Uniform convergence and integrals.

I'm asked to tell if the following integral is finite: $$\int_0^1 \left(\sum_{n=1}^{\infty}\sin\left(\frac{1}{n}\right)x^n \right)dx$$ I studied the series (which converges uniformly on $$(-1,1)$$ by d'Alembert's Criterion and in $$-1$$ by Leibniz's Criterion, so in general the convergence is uniform in $$[-1,1)$$). In $$1$$ we have that the series goes like $$\frac{1}{n}$$ and so diverges. Can I exchange integral and sum if the convergence is not uniform in $$1$$? I'd say yes because I can write $$\int_0^1$$ as $$\lim_{\epsilon \to 1} \int_0^{\epsilon}$$ but I'd like a confirmation.

• Since all terms are nonnegative on $[0,1]$, you can use the Lebesgue Monotone Convergence Theorem. Jun 1 '20 at 20:44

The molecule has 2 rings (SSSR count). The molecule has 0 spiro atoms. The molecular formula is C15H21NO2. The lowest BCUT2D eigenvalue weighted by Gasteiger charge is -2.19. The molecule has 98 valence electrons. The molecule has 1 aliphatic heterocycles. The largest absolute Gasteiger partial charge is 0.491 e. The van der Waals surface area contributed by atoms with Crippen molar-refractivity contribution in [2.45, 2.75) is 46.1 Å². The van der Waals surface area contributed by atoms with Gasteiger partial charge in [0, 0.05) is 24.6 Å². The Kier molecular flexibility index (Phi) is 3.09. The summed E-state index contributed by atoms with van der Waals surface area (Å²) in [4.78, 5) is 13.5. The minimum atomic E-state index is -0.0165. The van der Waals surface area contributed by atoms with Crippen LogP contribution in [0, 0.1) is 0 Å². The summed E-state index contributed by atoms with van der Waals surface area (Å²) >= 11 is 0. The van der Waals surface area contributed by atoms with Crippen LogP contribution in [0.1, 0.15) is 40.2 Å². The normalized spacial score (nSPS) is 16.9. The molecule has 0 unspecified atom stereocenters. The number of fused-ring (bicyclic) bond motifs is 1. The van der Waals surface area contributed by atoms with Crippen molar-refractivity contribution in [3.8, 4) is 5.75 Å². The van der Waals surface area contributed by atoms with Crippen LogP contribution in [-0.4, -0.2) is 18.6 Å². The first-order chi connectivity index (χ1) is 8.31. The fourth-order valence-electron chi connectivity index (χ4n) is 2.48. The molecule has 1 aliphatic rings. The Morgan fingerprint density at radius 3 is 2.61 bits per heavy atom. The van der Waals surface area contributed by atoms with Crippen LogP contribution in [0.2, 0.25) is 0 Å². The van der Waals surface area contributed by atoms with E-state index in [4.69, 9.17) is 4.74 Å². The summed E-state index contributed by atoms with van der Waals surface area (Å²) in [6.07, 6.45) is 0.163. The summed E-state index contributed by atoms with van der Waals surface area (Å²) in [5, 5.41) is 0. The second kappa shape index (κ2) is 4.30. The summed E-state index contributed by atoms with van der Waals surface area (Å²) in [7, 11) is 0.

We know that $$f_{n}(x)= \sin \Big( \frac{1}{n} \Big) x^{n}$$ are Lebesgue integrable on $$(0,1)$$ and positive. Since $$\sum_{n=1}^{ \infty} \int_{0}^{1} \sin \Big( \frac{1}{n} \Big) x^{n} dx = \sum_{n=1}^{ \infty} \sin \Big( \frac{1}{n} \Big) \frac{1}{n+1},$$ which converges, because $$\sin \Big( \frac{1}{n} \Big) \leq \frac{1}{n} \Rightarrow \sum_{n=1}^{ \infty} \sin \Big( \frac{1}{n} \Big) \frac{1}{n+1} \leq \sum_{n=1}^{ \infty} \frac{1}{n} \frac{1}{n+1} < \infty$$ we then know by Levi's Theorem for Series of Lebesgue Integrable Functions that $$\int_{0}^{1} \sum_{n=1}^{ \infty} \sin \Big( \frac{1}{n} \Big) x^{n} dx = \sum_{n=1}^{ \infty} \int_{0}^{1} \sin \Big( \frac{1}{n} \Big) x^{n} dx$$